Tag Archives: diabetes

23% women in Mumbai are prone to anaemia while 27% men are predisposed to diabetes, reveals Indus Health Plus Survey

World Health Day: The study’s overall sample size in Maharashtra was 21,500 people while that for Mumbai was 2,978. These people underwent preventive health check-ups between October 2019 and February 2021.

Mumbai, April 7, 2021: On the occasion of World Health Day, Indus Health Plus Survey revealed that people in Maharashtra are susceptible to diabetes (27%), Vitamin B12 Deficiency (23%), dyslipidemia (17%), obesity (13%) followed by heart diseases (10%) and anaemia (10%). The key non-modifiable risk factor is the genetic makeup of an individual favoured by environmental, age, gender, stress and physiology, metabolism, which increases the onset and progression of lifestyle diseases. 

The study’s overall sample size was 21,500 people who underwent preventive health check-ups between October 2019 and February 2021. From Mumbai, the total sample size was 2,978 people. It was observed that the Mumbaikars are predisposed to diabetes (25%), dyslipidemia (18%), Vitamin B12 deficiency (16%), obesity (15%), followed by anaemia (14%) and heart diseases (12%). 

Amol Naikawadi, JMD, and Preventive Healthcare Specialist, Indus Health Plus, says, “Diabetes and cardiovascular diseases are prevalent in India. These diseases tend to impact people in the most productive years of their lives and result in social and economic consequences. Another important aspect is that comorbid conditions such as diabetes, obesity, and heart diseases are high-risk conditions for COVID-19. Hence, proper management to keep them in control is vital, especially in this situation.”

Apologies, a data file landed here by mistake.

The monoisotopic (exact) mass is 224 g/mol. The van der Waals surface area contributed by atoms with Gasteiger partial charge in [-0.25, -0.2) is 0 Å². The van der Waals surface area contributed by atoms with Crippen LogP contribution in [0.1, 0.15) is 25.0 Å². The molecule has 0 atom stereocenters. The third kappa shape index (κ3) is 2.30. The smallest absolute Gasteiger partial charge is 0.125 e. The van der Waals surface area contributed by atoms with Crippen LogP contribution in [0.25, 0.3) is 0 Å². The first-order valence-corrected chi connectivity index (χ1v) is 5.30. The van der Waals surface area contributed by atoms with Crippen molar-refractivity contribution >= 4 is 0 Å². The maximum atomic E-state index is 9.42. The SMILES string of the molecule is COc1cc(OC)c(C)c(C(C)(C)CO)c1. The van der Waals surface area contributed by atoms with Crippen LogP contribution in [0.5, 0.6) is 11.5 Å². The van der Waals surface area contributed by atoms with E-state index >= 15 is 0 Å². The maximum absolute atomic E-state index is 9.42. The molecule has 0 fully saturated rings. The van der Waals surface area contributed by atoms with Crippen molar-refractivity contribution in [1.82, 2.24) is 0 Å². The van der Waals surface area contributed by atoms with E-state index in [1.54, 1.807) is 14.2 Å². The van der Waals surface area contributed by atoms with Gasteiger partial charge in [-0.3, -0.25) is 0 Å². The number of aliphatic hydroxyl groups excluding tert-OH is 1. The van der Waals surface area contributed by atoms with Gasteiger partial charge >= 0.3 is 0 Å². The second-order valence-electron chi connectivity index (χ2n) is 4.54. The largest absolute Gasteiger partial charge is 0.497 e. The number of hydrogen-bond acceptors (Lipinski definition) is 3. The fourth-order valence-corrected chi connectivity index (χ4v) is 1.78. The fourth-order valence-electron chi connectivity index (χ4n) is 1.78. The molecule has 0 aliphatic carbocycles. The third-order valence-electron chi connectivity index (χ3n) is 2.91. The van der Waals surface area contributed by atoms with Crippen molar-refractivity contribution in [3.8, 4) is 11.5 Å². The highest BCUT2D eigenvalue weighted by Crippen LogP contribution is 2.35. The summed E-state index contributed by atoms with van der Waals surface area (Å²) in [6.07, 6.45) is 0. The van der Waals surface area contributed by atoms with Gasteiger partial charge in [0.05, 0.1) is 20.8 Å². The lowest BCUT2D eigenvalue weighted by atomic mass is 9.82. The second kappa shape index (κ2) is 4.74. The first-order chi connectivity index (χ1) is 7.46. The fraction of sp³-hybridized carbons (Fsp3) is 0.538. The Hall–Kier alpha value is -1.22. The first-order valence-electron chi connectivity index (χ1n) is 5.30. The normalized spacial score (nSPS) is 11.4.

Measures to boost immunity

  • Get enough sleep
  • Eat more healthy fats and whole plant food
  • Stay hydrated
  • Take a probiotic supplement
  • Limit added sugars
  • Engage in moderate exercise
  • Manage stress
  • Maintain good hygiene
  • Avoid smoking and alcohol
  • Don’t consume excessive saturated fats

The trend report highlights that women are prone to anaemia (23%) and dyslipidemia (20%) compared to men. Men are at higher risk of diabetes (27%), Vitamin B12 deficiency (21%)and heart ailments (14%). 

The data gives us an insight into individual health needs to be taken very seriously. Health means physical, social, mental wellbeing with absence from diseases. Therefore, ensure regular health check-ups and follow-ups, personalized diet and lifestyle goals need to be set and followed, and strong immunity to protect from diseases.